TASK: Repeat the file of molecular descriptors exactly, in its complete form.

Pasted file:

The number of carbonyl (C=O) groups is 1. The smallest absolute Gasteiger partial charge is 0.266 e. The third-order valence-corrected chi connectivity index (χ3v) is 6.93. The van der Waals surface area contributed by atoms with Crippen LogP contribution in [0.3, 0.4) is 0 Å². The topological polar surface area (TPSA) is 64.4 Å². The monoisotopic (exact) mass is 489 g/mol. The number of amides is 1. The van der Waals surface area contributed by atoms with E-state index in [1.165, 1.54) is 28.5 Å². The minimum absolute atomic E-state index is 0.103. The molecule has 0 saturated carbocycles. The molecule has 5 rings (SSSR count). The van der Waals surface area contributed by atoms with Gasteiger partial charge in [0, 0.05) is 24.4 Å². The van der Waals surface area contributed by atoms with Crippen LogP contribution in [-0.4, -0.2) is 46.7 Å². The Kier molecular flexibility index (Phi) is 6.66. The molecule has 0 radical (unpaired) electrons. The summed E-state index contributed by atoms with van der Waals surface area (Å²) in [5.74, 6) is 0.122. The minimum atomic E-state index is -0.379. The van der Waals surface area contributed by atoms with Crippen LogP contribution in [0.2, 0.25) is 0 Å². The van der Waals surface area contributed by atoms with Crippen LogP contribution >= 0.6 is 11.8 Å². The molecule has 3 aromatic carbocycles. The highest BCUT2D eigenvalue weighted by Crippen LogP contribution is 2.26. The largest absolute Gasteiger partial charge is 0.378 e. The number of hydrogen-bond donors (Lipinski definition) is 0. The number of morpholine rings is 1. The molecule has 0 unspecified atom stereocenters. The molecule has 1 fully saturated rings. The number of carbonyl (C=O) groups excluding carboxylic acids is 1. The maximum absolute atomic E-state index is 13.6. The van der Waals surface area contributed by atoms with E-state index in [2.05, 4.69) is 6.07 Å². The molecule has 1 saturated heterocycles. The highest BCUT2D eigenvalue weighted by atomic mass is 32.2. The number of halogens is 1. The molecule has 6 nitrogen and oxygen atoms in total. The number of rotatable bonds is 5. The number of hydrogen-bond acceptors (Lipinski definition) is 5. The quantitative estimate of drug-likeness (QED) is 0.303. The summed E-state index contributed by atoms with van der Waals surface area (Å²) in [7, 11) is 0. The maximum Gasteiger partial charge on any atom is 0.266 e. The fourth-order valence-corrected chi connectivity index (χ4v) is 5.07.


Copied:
The number of carbonyl (C=O) groups is 1. The smallest absolute Gasteiger partial charge is 0.266 e. The third-order valence-corrected chi connectivity index (χ3v) is 6.93. The van der Waals surface area contributed by atoms with Crippen LogP contribution in [0.3, 0.4) is 0 Å². The topological polar surface area (TPSA) is 64.4 Å². The monoisotopic (exact) mass is 489 g/mol. The number of amides is 1. The van der Waals surface area contributed by atoms with E-state index in [1.165, 1.54) is 28.5 Å². The minimum absolute atomic E-state index is 0.103. The molecule has 0 saturated carbocycles. The molecule has 5 rings (SSSR count). The van der Waals surface area contributed by atoms with Gasteiger partial charge in [0, 0.05) is 24.4 Å². The van der Waals surface area contributed by atoms with Crippen LogP contribution in [-0.4, -0.2) is 46.7 Å². The Kier molecular flexibility index (Phi) is 6.66. The molecule has 0 radical (unpaired) electrons. The summed E-state index contributed by atoms with van der Waals surface area (Å²) in [5.74, 6) is 0.122. The minimum atomic E-state index is -0.379. The van der Waals surface area contributed by atoms with Crippen LogP contribution in [0.2, 0.25) is 0 Å². The van der Waals surface area contributed by atoms with Crippen LogP contribution >= 0.6 is 11.8 Å². The molecule has 3 aromatic carbocycles. The highest BCUT2D eigenvalue weighted by Crippen LogP contribution is 2.26. The largest absolute Gasteiger partial charge is 0.378 e. The number of hydrogen-bond donors (Lipinski definition) is 0. The number of morpholine rings is 1. The molecule has 0 unspecified atom stereocenters. The molecule has 1 fully saturated rings. The number of carbonyl (C=O) groups excluding carboxylic acids is 1. The maximum absolute atomic E-state index is 13.6. The van der Waals surface area contributed by atoms with E-state index in [2.05, 4.69) is 6.07 Å². The molecule has 1 saturated heterocycles. The highest BCUT2D eigenvalue weighted by atomic mass is 32.2. The number of halogens is 1. The molecule has 6 nitrogen and oxygen atoms in total. The number of rotatable bonds is 5. The number of hydrogen-bond acceptors (Lipinski definition) is 5. The quantitative estimate of drug-likeness (QED) is 0.303. The summed E-state index contributed by atoms with van der Waals surface area (Å²) in [7, 11) is 0. The maximum Gasteiger partial charge on any atom is 0.266 e. The fourth-order valence-corrected chi connectivity index (χ4v) is 5.07.